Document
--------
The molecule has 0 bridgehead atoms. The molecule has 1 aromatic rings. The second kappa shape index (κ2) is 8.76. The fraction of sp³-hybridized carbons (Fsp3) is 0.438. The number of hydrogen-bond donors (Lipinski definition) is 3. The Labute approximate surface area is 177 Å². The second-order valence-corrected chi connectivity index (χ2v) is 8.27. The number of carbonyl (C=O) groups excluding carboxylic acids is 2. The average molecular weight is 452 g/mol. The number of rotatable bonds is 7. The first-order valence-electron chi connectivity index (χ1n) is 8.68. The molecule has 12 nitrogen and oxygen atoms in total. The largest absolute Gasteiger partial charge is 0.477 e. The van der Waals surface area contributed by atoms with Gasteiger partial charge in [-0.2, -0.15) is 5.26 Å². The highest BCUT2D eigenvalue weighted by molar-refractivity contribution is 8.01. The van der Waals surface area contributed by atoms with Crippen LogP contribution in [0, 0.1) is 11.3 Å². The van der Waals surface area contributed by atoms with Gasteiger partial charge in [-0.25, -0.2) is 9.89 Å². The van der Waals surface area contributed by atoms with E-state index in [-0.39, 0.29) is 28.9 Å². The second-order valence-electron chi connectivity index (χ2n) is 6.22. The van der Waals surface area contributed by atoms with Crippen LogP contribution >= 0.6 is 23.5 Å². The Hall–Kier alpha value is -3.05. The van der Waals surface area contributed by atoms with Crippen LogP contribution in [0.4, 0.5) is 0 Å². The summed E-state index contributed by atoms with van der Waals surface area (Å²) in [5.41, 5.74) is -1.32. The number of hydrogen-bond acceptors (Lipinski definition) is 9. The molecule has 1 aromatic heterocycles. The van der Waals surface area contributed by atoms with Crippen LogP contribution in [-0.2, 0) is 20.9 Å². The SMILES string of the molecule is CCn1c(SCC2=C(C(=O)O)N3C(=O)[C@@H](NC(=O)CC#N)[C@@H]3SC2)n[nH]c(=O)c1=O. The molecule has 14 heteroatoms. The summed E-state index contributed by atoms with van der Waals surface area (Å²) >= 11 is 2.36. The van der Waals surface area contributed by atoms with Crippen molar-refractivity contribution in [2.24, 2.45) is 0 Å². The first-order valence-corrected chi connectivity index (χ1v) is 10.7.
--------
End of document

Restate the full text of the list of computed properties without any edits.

The molecule has 0 bridgehead atoms. The molecule has 1 aromatic rings. The second kappa shape index (κ2) is 8.76. The fraction of sp³-hybridized carbons (Fsp3) is 0.438. The number of hydrogen-bond donors (Lipinski definition) is 3. The Labute approximate surface area is 177 Å². The second-order valence-corrected chi connectivity index (χ2v) is 8.27. The number of carbonyl (C=O) groups excluding carboxylic acids is 2. The average molecular weight is 452 g/mol. The number of rotatable bonds is 7. The first-order valence-electron chi connectivity index (χ1n) is 8.68. The molecule has 12 nitrogen and oxygen atoms in total. The largest absolute Gasteiger partial charge is 0.477 e. The van der Waals surface area contributed by atoms with Gasteiger partial charge in [-0.2, -0.15) is 5.26 Å². The highest BCUT2D eigenvalue weighted by molar-refractivity contribution is 8.01. The van der Waals surface area contributed by atoms with Crippen LogP contribution in [0, 0.1) is 11.3 Å². The van der Waals surface area contributed by atoms with Gasteiger partial charge in [-0.25, -0.2) is 9.89 Å². The van der Waals surface area contributed by atoms with E-state index in [-0.39, 0.29) is 28.9 Å². The second-order valence-electron chi connectivity index (χ2n) is 6.22. The van der Waals surface area contributed by atoms with Crippen LogP contribution >= 0.6 is 23.5 Å². The Hall–Kier alpha value is -3.05. The van der Waals surface area contributed by atoms with Crippen LogP contribution in [0.4, 0.5) is 0 Å². The summed E-state index contributed by atoms with van der Waals surface area (Å²) in [5.41, 5.74) is -1.32. The number of hydrogen-bond acceptors (Lipinski definition) is 9. The molecule has 1 aromatic heterocycles. The van der Waals surface area contributed by atoms with Crippen LogP contribution in [-0.2, 0) is 20.9 Å². The SMILES string of the molecule is CCn1c(SCC2=C(C(=O)O)N3C(=O)[C@@H](NC(=O)CC#N)[C@@H]3SC2)n[nH]c(=O)c1=O. The molecule has 14 heteroatoms. The summed E-state index contributed by atoms with van der Waals surface area (Å²) >= 11 is 2.36. The van der Waals surface area contributed by atoms with Crippen molar-refractivity contribution in [2.24, 2.45) is 0 Å². The first-order valence-corrected chi connectivity index (χ1v) is 10.7.